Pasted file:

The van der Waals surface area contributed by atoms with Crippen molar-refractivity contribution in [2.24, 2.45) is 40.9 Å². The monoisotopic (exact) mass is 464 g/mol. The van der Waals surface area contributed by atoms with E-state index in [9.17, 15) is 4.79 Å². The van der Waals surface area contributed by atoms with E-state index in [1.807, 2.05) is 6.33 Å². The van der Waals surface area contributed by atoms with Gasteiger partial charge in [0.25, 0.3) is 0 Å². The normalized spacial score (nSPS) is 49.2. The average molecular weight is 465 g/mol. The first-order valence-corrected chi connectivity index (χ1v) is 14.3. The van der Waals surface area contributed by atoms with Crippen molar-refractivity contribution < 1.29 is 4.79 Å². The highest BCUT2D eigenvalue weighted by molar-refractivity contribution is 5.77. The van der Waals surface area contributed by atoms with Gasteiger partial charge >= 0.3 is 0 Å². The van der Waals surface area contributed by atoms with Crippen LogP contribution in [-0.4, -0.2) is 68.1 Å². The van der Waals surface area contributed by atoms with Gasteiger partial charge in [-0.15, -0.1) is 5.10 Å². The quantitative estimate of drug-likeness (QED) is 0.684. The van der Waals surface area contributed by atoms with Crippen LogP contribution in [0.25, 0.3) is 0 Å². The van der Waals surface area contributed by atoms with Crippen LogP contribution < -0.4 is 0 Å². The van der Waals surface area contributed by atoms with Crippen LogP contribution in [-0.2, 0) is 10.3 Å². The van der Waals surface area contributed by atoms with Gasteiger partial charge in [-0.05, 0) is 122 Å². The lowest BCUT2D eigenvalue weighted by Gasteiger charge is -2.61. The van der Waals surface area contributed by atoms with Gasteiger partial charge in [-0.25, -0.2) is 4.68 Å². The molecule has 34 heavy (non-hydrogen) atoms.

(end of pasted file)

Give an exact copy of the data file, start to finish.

The van der Waals surface area contributed by atoms with Crippen molar-refractivity contribution in [2.24, 2.45) is 40.9 Å². The monoisotopic (exact) mass is 464 g/mol. The van der Waals surface area contributed by atoms with E-state index in [9.17, 15) is 4.79 Å². The van der Waals surface area contributed by atoms with E-state index in [1.807, 2.05) is 6.33 Å². The van der Waals surface area contributed by atoms with Gasteiger partial charge in [0.25, 0.3) is 0 Å². The normalized spacial score (nSPS) is 49.2. The average molecular weight is 465 g/mol. The first-order valence-corrected chi connectivity index (χ1v) is 14.3. The van der Waals surface area contributed by atoms with Crippen molar-refractivity contribution < 1.29 is 4.79 Å². The highest BCUT2D eigenvalue weighted by molar-refractivity contribution is 5.77. The van der Waals surface area contributed by atoms with Gasteiger partial charge >= 0.3 is 0 Å². The van der Waals surface area contributed by atoms with Crippen LogP contribution in [-0.4, -0.2) is 68.1 Å². The van der Waals surface area contributed by atoms with Gasteiger partial charge in [-0.15, -0.1) is 5.10 Å². The quantitative estimate of drug-likeness (QED) is 0.684. The van der Waals surface area contributed by atoms with Crippen LogP contribution in [0.25, 0.3) is 0 Å². The van der Waals surface area contributed by atoms with Crippen LogP contribution < -0.4 is 0 Å². The van der Waals surface area contributed by atoms with Crippen LogP contribution in [-0.2, 0) is 10.3 Å². The van der Waals surface area contributed by atoms with Gasteiger partial charge in [-0.05, 0) is 122 Å². The lowest BCUT2D eigenvalue weighted by Gasteiger charge is -2.61. The van der Waals surface area contributed by atoms with Gasteiger partial charge in [-0.25, -0.2) is 4.68 Å². The molecule has 34 heavy (non-hydrogen) atoms.